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BACKGROUND: In 2006 the Confidential Enquiry into Maternal and Perinatal Deaths was extended to pilot a collection of child deaths. This helped optimise data collection for local safeguarding children's boards, which, since April 2008, have a statutory responsibility to review all child deaths. Reviewing primary care records may highlight areas in which systems, skills, and care could be improved. AIM: To review the role and quality of primary care in child deaths. DESIGN OF STUDY: Confidential enquiry into child deaths. SETTING: Five regions of the UK: North-East, South-West and West Midlands, Wales, and Northern Ireland. METHOD: The confidential enquiry collected core data for all child deaths (age range 28 days to 17 years) and an age-stratified sample was assessed by multidisciplinary panels for avoidable factors. An independent detailed review was conducted of the primary care records on all children in the North-East region and all children who were reviewed by panel in the other four regions. RESULTS: Primary care records were reviewed for 168 child deaths. There were 25 (15%) deaths from acute infection, 22 (13%) from cancer, and 11 (7%) from asthma or epilepsy. Fifty-nine (35%) deaths were sudden: sudden unexplained death in infancy, suicides, and assaults. Of 149 with immunisation records, only 88 (59%) had been fully vaccinated on time. One or more primary care professionals were involved in the management of 90 (54%) children. Avoidable primary care factors were identified in 18 (20%) of these deaths. Avoidable primary care factors included failure in the recognition and management of serious infection, failure to vaccinate, and inadequate management of asthma and epilepsy. CONCLUSION: Decisions made about diagnosis and management in primary care may affect the cause, time, and circumstances of a child's death. Maintaining skills in assessing the acutely ill child remains an essential part of good clinical practice.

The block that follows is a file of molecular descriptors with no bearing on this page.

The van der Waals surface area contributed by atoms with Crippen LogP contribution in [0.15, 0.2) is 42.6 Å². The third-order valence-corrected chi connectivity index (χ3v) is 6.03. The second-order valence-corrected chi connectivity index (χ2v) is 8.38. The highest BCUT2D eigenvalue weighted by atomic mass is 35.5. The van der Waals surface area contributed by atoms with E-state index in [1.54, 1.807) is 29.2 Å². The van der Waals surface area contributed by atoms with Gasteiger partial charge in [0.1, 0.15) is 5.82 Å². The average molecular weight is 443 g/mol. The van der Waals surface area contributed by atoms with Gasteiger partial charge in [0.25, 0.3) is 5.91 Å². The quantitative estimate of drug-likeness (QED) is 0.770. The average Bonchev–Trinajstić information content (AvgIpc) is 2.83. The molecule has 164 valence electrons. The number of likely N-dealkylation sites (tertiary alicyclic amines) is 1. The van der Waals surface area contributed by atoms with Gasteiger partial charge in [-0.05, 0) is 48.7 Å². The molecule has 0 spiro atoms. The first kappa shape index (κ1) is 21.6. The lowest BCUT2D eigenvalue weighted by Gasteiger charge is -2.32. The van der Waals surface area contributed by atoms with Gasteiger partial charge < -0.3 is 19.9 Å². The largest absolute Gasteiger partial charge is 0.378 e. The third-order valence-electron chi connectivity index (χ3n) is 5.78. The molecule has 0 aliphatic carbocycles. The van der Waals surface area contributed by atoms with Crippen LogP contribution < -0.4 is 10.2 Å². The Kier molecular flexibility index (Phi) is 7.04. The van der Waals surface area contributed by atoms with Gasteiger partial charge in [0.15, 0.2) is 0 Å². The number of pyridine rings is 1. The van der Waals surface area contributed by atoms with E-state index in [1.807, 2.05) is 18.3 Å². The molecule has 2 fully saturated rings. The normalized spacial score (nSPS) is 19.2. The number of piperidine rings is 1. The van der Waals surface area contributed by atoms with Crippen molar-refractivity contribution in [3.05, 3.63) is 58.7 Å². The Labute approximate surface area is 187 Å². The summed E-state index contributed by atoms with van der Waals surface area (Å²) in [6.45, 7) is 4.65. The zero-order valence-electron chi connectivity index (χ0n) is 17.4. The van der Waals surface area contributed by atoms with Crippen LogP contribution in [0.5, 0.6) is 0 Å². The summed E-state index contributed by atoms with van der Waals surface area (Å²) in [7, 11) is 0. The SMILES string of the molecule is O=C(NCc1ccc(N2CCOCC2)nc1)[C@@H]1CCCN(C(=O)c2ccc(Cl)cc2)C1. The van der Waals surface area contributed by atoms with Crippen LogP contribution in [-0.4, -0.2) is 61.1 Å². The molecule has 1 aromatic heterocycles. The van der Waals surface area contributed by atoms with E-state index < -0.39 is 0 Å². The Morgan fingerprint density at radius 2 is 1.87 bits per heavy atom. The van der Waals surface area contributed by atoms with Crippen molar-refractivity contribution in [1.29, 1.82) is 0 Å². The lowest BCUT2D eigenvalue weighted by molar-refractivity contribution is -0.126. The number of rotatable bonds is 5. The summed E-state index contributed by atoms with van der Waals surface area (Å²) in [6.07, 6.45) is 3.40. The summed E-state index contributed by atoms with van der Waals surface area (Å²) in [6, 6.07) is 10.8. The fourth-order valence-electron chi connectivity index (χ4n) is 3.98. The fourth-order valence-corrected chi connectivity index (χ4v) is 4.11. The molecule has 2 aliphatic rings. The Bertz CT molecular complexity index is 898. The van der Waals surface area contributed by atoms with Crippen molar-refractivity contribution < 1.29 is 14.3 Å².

Original publication

DOI

10.3399/bjgp09X472520

Type

Journal

Br J Gen Pract

Publication Date

11/2009

Volume

59

Pages

819 - 824

Keywords

Acute Disease, Adolescent, Child, Child Mortality, Child, Preschool, Chronic Disease, Congenital Abnormalities, Critical Illness, Death, Sudden, Female, Humans, Immunization, Infant, Male, Neoplasms, Primary Health Care, Quality of Health Care, Social Support, United Kingdom